NOAA's Climate Program Office (CPO) supports competitive research through five major Programs: Climate Observations and Monitoring (COM); Atmospheric Chemistry, Carbon Cycle, and Climate (AC4); Climate Variability and Predictability (CVP); Modeling, Analysis, Predictions, and Projections (MAPP); and Climate and Societal Interactions (CSI). Through this Announcement, CPO’s Programs are seeking applications for 7 individual competitions in FY 2017. Investigators are highly encouraged to learn more about CPO and its Programs, as well as specific Program priorities for FY 2017, prior to submitting applications. This information, along with the names and contact information of relevant Competition Managers, is provided in Program information sheets that can be found at the following website: http://cpo.noaa.gov/GrantsandProjects.aspx.
Over ninety percent of Maine's oyster harvest comes from the Damariscotta River.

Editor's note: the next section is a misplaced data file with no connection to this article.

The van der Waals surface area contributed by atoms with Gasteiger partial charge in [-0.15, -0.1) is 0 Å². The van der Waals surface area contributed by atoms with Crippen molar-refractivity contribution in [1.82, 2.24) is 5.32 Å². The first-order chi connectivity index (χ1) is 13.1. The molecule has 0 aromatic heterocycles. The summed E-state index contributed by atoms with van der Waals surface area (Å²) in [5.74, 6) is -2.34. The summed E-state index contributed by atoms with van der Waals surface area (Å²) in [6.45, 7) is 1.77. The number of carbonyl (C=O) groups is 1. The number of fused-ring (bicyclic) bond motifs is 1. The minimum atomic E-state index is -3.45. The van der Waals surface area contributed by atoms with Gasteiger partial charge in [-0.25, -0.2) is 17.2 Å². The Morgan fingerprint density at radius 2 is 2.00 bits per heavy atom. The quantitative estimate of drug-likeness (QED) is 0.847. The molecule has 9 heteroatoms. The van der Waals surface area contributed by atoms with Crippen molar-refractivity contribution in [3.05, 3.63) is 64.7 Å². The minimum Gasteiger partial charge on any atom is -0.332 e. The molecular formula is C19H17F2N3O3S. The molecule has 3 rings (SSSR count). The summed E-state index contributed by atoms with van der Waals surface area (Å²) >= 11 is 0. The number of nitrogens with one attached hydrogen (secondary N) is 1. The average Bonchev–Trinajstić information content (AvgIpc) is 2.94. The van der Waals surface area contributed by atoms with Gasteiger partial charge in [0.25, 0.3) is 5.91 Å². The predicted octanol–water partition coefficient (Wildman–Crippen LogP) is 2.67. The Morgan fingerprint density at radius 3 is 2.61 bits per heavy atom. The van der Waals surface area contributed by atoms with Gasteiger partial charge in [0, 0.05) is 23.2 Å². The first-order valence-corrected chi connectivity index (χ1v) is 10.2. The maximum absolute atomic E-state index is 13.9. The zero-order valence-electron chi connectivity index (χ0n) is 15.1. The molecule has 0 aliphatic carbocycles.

Mook Sea Farm in Walpole has been operating along the river for over thirty years and owner Bill Mook is worried about the impact of ocean acidification on his crop.
A team of scientists is investigating whether growing kelp can reduce carbon-dioxide levels in the inland marine waters of Puget Sound. They also want to find ways to market that harvested kelp for food, fuels or fertilizers.
The Institute of Marine Research (IMR) has available a 2 year position (with an option for 2 years extension), a postdoctoral related to studies of variations, drivers, and trends of ocean acidification and carbon chemistry in Norwegian waters and in the Arctic Ocean. The position is placed in the research group Oceanography and Climate. Work will start as soon as possible, and the position will be located in Tromsø.